Many violations never make it to records

    Drivers found guilty of DWI and other traffic violations had the violations withheld from their public records up to half the time, an Institute study shows.

    Volume 39, Number 2
  • September 25, 2003

    Highway safety legislation in the states

    Two states get stronger belt laws, but Pennsylvania lawmakers weaken their state's motorcycle helmet use law.

    Volume 38, Number 9
  • February 8, 2003

    No recent progress on impaired driving

    The percentage of fatally injured drivers who were impaired by alcohol has held steady in recent years. That's one of the trends visible in the latest crash death statistics.

    Volume 38, Number 2
  • February 8, 2003

    Review supports DWI checkpoints

    A review  of 23 studies by the Centers for Disease Control concludes that regular sobriety checkpoints can significantly reduce crashes involving alcohol.

    Volume 38, Number 2
  • January 11, 2003

    Drinking histories of high-BAC drivers

    Fatally injured drivers with BACs of 0.15 percent or higher are more likely than other drivers to have a history of problem drinking. However, not all of them fit that profile.

    Volume 38, Number 1
  • March 16, 2002

    Few states improve highway safety laws

    Little progress was made in the states in 2001 when it comes to passing new highway safety laws and strengthening the ones on the books.

    Volume 37, Number 3
  • June 30, 2001

    Sobriety checkpoints aren’t used enough

    A lack of public pressure and concern over limited resources keeps many states from using sobriety checkpoints, even though they are an effective deterrent.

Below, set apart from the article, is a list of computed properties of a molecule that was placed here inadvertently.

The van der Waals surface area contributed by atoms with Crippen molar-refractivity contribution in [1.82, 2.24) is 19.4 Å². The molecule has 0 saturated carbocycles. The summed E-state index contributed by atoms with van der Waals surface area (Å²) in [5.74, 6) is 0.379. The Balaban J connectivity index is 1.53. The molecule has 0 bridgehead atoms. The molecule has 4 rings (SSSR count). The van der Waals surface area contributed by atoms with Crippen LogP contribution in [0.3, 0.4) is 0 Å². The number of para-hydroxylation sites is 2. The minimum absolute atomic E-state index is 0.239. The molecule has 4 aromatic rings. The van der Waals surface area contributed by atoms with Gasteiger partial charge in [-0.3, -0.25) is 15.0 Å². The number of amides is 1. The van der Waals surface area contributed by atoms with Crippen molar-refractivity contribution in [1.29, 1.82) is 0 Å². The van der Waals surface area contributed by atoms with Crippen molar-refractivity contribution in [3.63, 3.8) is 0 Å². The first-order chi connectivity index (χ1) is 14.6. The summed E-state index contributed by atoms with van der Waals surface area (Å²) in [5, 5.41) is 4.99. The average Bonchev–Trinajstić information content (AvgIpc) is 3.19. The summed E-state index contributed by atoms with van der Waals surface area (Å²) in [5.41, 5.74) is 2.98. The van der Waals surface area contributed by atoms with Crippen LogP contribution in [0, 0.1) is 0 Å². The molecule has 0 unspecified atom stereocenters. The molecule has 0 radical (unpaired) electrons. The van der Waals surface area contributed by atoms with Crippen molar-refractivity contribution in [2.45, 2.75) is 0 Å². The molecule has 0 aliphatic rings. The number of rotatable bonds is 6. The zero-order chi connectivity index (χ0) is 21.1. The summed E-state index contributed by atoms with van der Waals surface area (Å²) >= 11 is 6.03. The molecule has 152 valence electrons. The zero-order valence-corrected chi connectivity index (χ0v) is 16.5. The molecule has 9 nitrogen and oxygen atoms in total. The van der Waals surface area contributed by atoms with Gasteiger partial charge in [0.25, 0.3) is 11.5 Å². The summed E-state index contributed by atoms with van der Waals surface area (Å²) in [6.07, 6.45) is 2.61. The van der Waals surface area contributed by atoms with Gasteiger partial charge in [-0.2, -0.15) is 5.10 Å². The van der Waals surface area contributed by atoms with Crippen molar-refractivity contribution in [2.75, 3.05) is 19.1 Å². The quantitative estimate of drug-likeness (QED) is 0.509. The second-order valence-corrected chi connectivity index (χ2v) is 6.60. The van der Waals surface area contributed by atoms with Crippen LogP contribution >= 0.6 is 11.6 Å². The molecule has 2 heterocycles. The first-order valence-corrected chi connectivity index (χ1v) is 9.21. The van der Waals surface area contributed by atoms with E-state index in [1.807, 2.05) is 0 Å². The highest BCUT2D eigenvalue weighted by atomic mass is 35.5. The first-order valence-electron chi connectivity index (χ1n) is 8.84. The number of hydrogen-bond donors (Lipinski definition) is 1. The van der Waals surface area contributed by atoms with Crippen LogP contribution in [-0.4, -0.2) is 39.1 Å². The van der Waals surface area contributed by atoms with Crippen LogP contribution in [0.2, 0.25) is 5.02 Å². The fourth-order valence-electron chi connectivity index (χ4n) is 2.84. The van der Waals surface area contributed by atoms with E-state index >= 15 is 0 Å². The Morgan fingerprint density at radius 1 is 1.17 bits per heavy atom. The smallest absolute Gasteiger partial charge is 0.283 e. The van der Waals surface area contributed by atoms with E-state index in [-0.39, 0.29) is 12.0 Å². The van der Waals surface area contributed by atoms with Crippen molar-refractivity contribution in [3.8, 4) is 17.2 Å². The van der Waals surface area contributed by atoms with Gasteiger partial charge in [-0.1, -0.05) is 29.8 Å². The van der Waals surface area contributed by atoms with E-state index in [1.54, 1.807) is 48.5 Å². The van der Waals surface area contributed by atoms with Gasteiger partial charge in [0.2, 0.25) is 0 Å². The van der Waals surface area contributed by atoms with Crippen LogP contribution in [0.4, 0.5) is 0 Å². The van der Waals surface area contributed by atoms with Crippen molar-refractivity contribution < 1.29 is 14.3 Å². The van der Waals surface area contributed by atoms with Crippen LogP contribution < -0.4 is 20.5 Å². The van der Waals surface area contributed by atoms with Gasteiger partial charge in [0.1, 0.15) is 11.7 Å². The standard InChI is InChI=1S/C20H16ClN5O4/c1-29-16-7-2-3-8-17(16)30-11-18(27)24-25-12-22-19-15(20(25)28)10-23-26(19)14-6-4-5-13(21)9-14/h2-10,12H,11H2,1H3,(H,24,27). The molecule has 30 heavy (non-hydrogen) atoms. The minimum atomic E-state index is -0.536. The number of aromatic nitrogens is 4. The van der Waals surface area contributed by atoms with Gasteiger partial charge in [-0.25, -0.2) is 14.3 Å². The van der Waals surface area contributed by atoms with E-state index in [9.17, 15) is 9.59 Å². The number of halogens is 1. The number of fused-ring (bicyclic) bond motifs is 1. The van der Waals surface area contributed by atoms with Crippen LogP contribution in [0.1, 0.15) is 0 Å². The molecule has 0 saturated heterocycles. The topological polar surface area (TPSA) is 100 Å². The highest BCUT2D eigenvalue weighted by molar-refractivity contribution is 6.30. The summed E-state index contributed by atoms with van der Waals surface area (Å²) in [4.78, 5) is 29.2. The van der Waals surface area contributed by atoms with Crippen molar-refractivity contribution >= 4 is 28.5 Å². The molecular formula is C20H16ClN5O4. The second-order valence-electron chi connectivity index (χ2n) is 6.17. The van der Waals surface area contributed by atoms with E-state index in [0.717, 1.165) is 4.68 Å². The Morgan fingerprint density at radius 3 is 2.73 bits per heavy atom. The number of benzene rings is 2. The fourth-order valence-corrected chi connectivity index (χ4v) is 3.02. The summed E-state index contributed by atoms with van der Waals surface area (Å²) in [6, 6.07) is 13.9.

Volume 36, Number 6
  • June 30, 2001

    Better DWI detection is needed

    A committee recommends legal and technical changes to improve detection of alcohol impairment.

    Volume 36, Number 6
  • June 30, 2001

    0.08 percent BAC limit shown to work

    A new review of the research on the effects of lowering the legal threshold for impairment to 0.08 percent blood alcohol concentration concludes that the change saves lives.

    Volume 36, Number 6
  • June 30, 2001

    Teens don’t know about zero tolerance

    Many young drivers don't know about the zero-tolerance impaired-driving laws that apply to them. A lack of enforcement may be to blame.

    Volume 36, Number 6
  • December 20, 2000

    Best and worst state traffic safety laws

    For the first time, IIHS has conducted a comprehensive assessment of key traffic safety laws in every state and the District of Columbia. Researchers rated laws on alcohol-impaired driving, young driver licensing, safety belts, child restraints, motorcycle helmets and laws allowing red light cameras.

  • June 19, 1999

    Sobriety checkpoints in Tennessee reduce fatal crashes involving drivers with high BACs

    Volume 34, Number 6
  • October 11, 1997

    Benzodiazepines may increase crash risk among elderly drivers

    Volume 32, Number 8
  • March 21, 1997

    Survey finds fewer drinking drivers on the road

    Fewer drivers on U.S. roads on weekend nights have been drinking, but the proportion of drivers with high blood alcohol concentrations hasn't changed significantly since 1986. These are the major findings of a new nationwide, roadside breath-test survey sponsored by IIHS and the National Highway Traffic Safety Administration.